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local cable or satellite provider. follow us on twitter. 200 years ago on august 24th, 1814, british forces entered washington, d.c. and burned the capital building, the president's house and most of the federal buildings. next, steve vogel, author of "through the perilous fight" six weeks that saved the nation, uses his boat to take us on a river tour of the burning of washington. this program is about 90 minutes. >> i've had a boat on the potomac geez, about 30 years. it's a great way to see the city. it's a different city as seen from the water. lots of people think of the potomac as basically an obstacle, you know, that they have to cross on their way to d.c. it's like a commuter obstacle. but it's, it's the reason that the city is where it is.
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and it's, it's really one of the most remarkable urban rivers in the country, i think. well, we're in the middle of the potomac river. off of fort washington, maryland, about eight or nine miles south of washington. more than anything, the waterways really define the attack on washington and the ultimate attack on baltimore. this, the british were really making good use of the waterways. chesapeake bays and all the rivers that feed into the bay, including the potomac. the patuxent river, the patabsco. and by 1813, the chesapeake had pretty much turned into a british lake. rural navy squadron under the
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commander of rear admiral george coburn had showed up and established domain over the water here. george coburn, very effective offerser who served under nelson in the wars with france. and he had been sent over here to pep things up. he was a very capable officer, had a very droll sense of humor. ruthless without being vicious. and he pretty quickly determines that the americans are not capable of providing much in the way of a real defense. from the start he sees washington as being vulnerable. very quickly, as he spreads the terror up and down the bay, he becomes not only the most feared man in america, but very possibly also the most hated.
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he's compared to atilla the hundred and satan among others. doesn't do much to dissuade opinion. he's takes a number of, anybody who shows any sort of resistance, can expect to be taken away in chains up to halifax. the chesapeake really provided access to some of the richest and most important land in america at this time. certainly in addition to being the home of the capitol, washington, d.c. some of the most important cities are baltimore and norfolk are on the water and within easy access of the british. so by establishing control of the bay the british were able to put a lot of pressure on the united states. it's important to remember that this war is primarily, up until this point had been fought along the canadian frontier, the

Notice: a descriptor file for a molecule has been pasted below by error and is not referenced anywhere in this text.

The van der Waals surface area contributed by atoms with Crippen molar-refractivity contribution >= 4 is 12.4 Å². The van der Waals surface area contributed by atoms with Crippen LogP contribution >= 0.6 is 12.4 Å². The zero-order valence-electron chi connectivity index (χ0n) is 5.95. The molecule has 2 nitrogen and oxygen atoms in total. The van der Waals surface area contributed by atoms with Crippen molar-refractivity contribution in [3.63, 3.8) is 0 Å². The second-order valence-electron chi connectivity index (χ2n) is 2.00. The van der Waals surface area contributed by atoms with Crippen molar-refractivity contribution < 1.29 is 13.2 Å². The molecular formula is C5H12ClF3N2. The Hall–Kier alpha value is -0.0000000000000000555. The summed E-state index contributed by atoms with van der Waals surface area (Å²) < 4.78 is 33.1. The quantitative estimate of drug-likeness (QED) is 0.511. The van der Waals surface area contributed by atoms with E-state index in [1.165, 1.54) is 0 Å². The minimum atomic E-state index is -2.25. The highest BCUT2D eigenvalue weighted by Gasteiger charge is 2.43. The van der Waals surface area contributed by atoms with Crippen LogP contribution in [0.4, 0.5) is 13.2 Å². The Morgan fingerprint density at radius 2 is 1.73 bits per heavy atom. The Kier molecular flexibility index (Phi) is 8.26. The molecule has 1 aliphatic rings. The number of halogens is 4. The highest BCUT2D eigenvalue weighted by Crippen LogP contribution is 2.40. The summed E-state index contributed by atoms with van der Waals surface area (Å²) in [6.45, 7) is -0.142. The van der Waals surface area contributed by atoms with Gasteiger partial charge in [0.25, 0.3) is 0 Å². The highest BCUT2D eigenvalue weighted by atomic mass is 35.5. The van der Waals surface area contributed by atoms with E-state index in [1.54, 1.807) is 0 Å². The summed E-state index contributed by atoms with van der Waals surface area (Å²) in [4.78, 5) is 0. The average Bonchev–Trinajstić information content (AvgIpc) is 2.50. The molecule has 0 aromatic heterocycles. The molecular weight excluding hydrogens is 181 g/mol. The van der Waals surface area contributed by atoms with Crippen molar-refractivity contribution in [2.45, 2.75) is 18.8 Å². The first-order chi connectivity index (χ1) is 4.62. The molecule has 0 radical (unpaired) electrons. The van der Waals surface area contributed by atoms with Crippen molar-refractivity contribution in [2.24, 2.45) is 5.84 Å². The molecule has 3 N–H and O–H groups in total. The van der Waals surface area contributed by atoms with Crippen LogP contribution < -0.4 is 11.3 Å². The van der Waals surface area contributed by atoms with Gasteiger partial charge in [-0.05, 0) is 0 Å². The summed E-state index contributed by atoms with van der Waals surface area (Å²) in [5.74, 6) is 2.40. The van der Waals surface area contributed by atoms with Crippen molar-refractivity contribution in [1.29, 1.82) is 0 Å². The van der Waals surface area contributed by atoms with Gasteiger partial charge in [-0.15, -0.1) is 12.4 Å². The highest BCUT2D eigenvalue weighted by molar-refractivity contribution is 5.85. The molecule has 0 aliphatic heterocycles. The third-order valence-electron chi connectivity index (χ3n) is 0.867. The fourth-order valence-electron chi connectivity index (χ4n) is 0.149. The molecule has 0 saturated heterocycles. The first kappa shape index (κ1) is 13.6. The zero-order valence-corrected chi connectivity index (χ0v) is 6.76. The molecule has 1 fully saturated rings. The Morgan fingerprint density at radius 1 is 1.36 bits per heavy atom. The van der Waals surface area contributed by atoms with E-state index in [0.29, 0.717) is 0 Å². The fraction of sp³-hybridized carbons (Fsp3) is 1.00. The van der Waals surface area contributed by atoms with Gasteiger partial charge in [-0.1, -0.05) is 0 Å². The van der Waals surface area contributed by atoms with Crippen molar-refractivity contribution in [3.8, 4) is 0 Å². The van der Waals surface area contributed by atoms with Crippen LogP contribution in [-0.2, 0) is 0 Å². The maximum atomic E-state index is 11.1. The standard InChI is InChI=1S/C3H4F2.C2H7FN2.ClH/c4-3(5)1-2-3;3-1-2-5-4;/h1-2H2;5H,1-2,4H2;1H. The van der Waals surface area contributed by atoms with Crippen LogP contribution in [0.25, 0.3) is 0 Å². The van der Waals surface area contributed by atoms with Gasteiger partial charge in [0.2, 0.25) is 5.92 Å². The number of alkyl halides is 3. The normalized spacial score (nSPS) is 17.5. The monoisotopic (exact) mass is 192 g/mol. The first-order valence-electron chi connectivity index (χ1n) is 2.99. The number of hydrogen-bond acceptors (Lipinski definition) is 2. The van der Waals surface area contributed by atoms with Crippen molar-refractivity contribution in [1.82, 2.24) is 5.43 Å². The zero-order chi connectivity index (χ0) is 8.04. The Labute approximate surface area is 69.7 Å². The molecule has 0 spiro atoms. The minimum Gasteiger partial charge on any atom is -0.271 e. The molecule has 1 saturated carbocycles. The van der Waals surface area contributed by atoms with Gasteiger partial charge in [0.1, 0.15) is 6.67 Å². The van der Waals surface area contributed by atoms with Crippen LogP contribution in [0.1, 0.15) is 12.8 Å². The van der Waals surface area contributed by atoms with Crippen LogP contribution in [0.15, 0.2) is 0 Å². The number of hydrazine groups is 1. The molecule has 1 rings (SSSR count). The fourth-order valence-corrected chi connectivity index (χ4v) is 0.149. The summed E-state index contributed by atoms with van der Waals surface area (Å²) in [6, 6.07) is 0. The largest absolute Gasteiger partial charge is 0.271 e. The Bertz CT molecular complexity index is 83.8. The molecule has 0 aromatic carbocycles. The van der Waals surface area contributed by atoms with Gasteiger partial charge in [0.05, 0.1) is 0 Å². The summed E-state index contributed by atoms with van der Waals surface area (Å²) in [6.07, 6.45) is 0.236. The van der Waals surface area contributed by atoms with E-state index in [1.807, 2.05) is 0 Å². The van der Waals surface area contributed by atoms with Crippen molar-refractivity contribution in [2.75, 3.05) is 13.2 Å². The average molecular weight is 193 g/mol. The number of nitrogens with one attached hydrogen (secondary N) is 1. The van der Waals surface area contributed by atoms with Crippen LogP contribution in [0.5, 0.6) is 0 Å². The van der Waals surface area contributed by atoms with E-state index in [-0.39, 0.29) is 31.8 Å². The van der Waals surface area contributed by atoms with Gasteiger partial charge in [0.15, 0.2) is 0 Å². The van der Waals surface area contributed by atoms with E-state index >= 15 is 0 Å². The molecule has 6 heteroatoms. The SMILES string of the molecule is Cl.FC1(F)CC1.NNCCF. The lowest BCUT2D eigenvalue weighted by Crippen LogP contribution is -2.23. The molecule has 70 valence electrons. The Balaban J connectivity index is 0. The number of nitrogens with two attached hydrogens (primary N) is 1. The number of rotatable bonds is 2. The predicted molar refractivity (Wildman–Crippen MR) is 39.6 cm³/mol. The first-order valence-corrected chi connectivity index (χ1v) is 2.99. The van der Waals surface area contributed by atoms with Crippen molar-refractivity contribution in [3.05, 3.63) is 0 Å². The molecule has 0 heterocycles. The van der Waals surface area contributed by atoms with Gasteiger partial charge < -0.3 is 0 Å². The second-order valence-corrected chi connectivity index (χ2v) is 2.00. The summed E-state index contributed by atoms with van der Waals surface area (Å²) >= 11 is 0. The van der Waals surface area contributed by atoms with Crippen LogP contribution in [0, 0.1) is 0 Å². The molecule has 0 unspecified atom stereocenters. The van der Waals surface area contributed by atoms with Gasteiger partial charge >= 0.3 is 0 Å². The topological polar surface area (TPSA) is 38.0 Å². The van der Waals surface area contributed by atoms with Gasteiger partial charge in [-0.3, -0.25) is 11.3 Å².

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united states was trying to take over some of the territory of the colonies that belonged to great britain. and in british north america and ontario and quebec. and weren't having a great deal of success with that. and in order to relieve the pressure on the frontier area, the british had sent coburn and his squadron here, in 1813. with the idea of causing some trouble. and this is exactly what coburn does. in fact there's a british historian who's in the united states at the time. that the war breaks out and he later says that until george coburn shows up, people of the chesapeake only know him by hearsay.
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the town was at the top of the chesapeake bay, maryland, was burned. half the town's houses were burned down. the town of hampton in virginia, was very brutally burned and so the inhappen tants killed by army troops, including some french prisoners that were with the british. and the effect of all this terror is to really paralyze both the militia units which are supposed to be protecting this area and the american government. coburn, nobody was quite sure where he would be next and the british made very good use of a real weakness in american